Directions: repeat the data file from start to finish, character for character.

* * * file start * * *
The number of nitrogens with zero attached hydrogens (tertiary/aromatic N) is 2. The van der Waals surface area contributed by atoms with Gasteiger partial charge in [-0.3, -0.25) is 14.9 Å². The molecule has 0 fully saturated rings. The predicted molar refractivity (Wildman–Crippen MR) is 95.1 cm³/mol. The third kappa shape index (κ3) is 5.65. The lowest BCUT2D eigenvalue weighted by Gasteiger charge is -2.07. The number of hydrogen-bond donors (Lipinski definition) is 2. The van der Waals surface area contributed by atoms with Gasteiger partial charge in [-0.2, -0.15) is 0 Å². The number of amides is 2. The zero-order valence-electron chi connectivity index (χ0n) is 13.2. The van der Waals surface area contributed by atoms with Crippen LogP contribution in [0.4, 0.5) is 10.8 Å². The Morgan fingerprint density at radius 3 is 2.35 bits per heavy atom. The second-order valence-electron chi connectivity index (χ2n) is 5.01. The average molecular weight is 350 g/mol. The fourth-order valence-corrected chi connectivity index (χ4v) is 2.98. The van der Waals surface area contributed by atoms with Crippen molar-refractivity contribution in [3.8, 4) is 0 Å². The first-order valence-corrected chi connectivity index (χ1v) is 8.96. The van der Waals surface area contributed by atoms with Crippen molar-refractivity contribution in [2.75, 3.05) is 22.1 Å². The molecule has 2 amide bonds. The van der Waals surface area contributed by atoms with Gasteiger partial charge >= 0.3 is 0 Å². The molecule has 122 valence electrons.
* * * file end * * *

The number of nitrogens with zero attached hydrogens (tertiary/aromatic N) is 2. The van der Waals surface area contributed by atoms with Gasteiger partial charge in [-0.3, -0.25) is 14.9 Å². The molecule has 0 fully saturated rings. The predicted molar refractivity (Wildman–Crippen MR) is 95.1 cm³/mol. The third kappa shape index (κ3) is 5.65. The lowest BCUT2D eigenvalue weighted by Gasteiger charge is -2.07. The number of hydrogen-bond donors (Lipinski definition) is 2. The van der Waals surface area contributed by atoms with Gasteiger partial charge in [-0.2, -0.15) is 0 Å². The number of amides is 2. The zero-order valence-electron chi connectivity index (χ0n) is 13.2. The van der Waals surface area contributed by atoms with Crippen LogP contribution in [0.4, 0.5) is 10.8 Å². The Morgan fingerprint density at radius 3 is 2.35 bits per heavy atom. The second-order valence-electron chi connectivity index (χ2n) is 5.01. The average molecular weight is 350 g/mol. The fourth-order valence-corrected chi connectivity index (χ4v) is 2.98. The van der Waals surface area contributed by atoms with Crippen molar-refractivity contribution in [3.8, 4) is 0 Å². The first-order valence-corrected chi connectivity index (χ1v) is 8.96. The van der Waals surface area contributed by atoms with Crippen molar-refractivity contribution in [2.75, 3.05) is 22.1 Å². The molecule has 2 amide bonds. The van der Waals surface area contributed by atoms with Gasteiger partial charge >= 0.3 is 0 Å². The molecule has 122 valence electrons.